My advice is to beat the rush. Some PDs spend out very early, so June-August proposals have the best chance. Others hold onto their funds as long as possible, so early proposals are at a disadvantage. (How can you find out? Try asking the PD! If he or she is too inexperienced to know, assume that early proposals are favored.) September/October proposals apply a bit of pressure for an early decision, but are late enough that the PD has a good feel for the competition before the decision must be made. The earlier the proposal, the more likely it is to get a careful reading instead of summary dismissal for lack of funds.
If your proposal is really great, though, submit it as soon as possible -- even in March/April/May. It might win quick funding, and the worst that can happen is that you get some feedback on how to improve it for resubmission by November. I suppose the same reasoning holds for not-so-great proposals. Roughly 25% of the proposals are funded (usually at less than was requested), so it makes sense to submit as many proposals as you can. (NSF claims more like 30%, but that includes special programs. In the regular research competition, I was having trouble reaching 20%. It gets worse every year.)
Suppose you've been turned down several times. Does that make it harder to win? I've seen it cut both ways. Sometimes a proposal comes in from a real flake, and a long series of past rejections can be taken as evidence that this researcher will never amount to anything. Other times a proposal is tempting, and a check of past declinations shows that they were also borderline. This can be taken as a sign that a little encouragement from NSF could have a big impact on the investigator's career. I remember one case where the PI had tried repeatedly to please various program officers, always falling just short. I felt it was time we quit jerking him around and let him get his research started. It was a pretty good proposal, of course.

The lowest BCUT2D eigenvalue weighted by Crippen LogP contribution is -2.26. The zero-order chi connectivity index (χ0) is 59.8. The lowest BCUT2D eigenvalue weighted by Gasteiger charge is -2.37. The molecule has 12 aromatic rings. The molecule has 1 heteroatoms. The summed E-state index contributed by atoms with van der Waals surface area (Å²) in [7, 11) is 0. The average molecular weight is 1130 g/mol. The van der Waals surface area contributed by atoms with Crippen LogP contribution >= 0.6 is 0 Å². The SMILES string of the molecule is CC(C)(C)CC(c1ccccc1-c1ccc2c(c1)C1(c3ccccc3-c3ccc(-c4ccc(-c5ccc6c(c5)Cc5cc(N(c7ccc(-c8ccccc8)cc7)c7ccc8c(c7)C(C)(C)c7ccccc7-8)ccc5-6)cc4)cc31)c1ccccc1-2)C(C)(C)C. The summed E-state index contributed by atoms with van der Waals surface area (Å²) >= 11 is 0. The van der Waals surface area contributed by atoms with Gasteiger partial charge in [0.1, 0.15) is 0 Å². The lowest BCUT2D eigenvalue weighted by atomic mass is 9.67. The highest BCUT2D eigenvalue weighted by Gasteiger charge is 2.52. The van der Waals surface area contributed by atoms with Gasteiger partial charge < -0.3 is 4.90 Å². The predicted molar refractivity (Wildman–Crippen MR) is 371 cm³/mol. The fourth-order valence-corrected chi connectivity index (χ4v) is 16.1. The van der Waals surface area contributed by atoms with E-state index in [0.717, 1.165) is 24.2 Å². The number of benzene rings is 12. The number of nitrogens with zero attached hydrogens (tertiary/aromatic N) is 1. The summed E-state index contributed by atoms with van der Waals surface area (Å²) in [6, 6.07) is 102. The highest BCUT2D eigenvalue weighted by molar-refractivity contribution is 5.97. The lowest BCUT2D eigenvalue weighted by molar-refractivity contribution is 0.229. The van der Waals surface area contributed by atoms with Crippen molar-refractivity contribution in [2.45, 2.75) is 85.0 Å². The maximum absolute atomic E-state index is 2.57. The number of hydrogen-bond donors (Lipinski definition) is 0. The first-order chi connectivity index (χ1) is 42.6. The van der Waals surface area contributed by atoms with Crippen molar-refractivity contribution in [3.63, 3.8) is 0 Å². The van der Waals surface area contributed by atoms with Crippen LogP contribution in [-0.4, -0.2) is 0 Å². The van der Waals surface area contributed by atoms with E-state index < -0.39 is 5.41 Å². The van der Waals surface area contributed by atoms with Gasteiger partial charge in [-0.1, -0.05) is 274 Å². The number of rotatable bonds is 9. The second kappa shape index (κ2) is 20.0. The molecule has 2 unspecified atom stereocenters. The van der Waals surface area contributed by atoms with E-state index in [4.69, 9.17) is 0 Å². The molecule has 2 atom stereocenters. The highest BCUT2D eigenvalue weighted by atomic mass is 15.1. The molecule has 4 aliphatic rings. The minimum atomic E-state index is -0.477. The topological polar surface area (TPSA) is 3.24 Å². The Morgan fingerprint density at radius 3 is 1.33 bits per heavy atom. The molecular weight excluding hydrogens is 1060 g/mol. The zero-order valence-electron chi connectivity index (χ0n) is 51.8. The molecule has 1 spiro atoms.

Will a PD tell you if you're wasting your time? No. Not usually, and not directly. PDs are bureaucrats, and their first responsibility is to avoid gaffes that could percolate higher into the pyramid. Besides, your next proposal could be a winner -- it is never in the national interest to discourage submission of proposals. But if you sense any lack of enthusiasm for your work, it's time to get someone else to critique your proposals before you submit them. You should also have the PD send you program literature so that you can write your proposals around the currently requested buzzwords. Printed literature may be out of date, so ask whether the PD has any internal program documents that could be copied. (PDs have to prepare slides and statements at least once a year, and are often quite eager to distribute these.)
Should you visit? I suppose it depends on the PD, but I found visits to be an annoyance. PDs are exceedingly busy, and any visit of more than 15 minutes is disruptive. Presentation of past work is largely irrelevant, and future work will be evaluated by outside reviewers. Like most bureaucrats, a PD will be friendly but really has nothing to gain from your visit. Sales pitches by department heads and deans are the worst, since the PD doesn't even get to meet the investigator. And videotapes are like salesmen that can't be cut short.
The main purpose of a visit should be to target your proposal to a specific pot of money. Gather all the literature you can so that you can customize your proposal. (Besides, handing out literature gives the PD a feeling of accomplishment.) But all of that can be done by phone and by mail. If you know enough to make an appointment with the right PD, you don't need the visit.